Fla. EMS director pulls certification of 25 paramedics
By Ryan Mills
The Naples Daily News
NORTH NAPLES, Fla. — Twenty-five North Naples firefighters are no longer allowed to work as paramedics because they haven't met training requirements set by Collier County Medical Director Dr. Bob Tober.
North Naples Fire Chief Orly Stolts said the move puts good medics out of commission and endangers residents.
"What he's done is minimized the fire department's ability to save lives," Stolts said of Tober. "We're going to have to stand there and wait to give life-saving medication until an ambulance arrives at the scene. That puts our guys in a pretty hard spot."
But Tober said he's actually protecting those residents. He said the 25 firefighters who haven't met advance life support requirements can still provide basic life support — using defibrillators, administering oxygen, taking blood pressure and setting up intravenous lines.
"It goes without saying that I would do nothing to threaten the public," Tober said. "As a matter of fact, everything I do is to protect the public."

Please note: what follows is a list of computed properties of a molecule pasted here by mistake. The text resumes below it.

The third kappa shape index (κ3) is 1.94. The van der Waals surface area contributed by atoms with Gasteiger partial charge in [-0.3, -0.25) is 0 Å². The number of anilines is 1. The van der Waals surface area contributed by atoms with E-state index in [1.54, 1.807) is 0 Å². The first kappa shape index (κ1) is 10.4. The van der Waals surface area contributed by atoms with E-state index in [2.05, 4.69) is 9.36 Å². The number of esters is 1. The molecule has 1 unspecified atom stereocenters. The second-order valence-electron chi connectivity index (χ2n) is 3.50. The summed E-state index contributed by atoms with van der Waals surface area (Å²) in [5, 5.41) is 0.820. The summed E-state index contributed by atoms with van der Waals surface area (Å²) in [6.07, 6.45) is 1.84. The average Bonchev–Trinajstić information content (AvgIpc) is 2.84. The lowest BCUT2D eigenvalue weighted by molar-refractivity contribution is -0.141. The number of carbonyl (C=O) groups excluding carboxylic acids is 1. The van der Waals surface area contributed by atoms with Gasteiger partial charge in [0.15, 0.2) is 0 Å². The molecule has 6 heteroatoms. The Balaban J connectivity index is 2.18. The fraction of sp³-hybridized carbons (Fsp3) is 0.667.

In an Aug. 19 letter to Stolts, Collier County EMS Chief Jeff Page identified 19 North Naples firefighters who have not complied with a February "ride time" mandate that requires each of the county's firefighter-paramedics to work at least one 24-hour shift on an ambulance every quarter. Stolts said arranging to have his firefighters pulled from an engine once a month causes significant scheduling and overtime difficulties.
Six other firefighters didn't have the proper training records on file, according to the letter.
Stolts said those six firefighters have been working under Tober since 2006, but haven't yet met new training requirements.
"They understood this clearly. They didn't meet the directive," Tober said of the firefighters. "I think they just assumed I wrote the requirements that I wasn't going to enforce."
Stolts said Tober has decertified about half of the paramedics.
"We're down to 17 paramedics that ride the trucks now," he said. "Four or five a shift is all we have left."
Tober has been in an ongoing feud with several Collier County fire departments for years.
Most recently he accused North Naples and East Naples firefighters of cheating on a protocols test. However, the state Department of Health declined to investigate Tober's complaint, saying it was legally insufficient.
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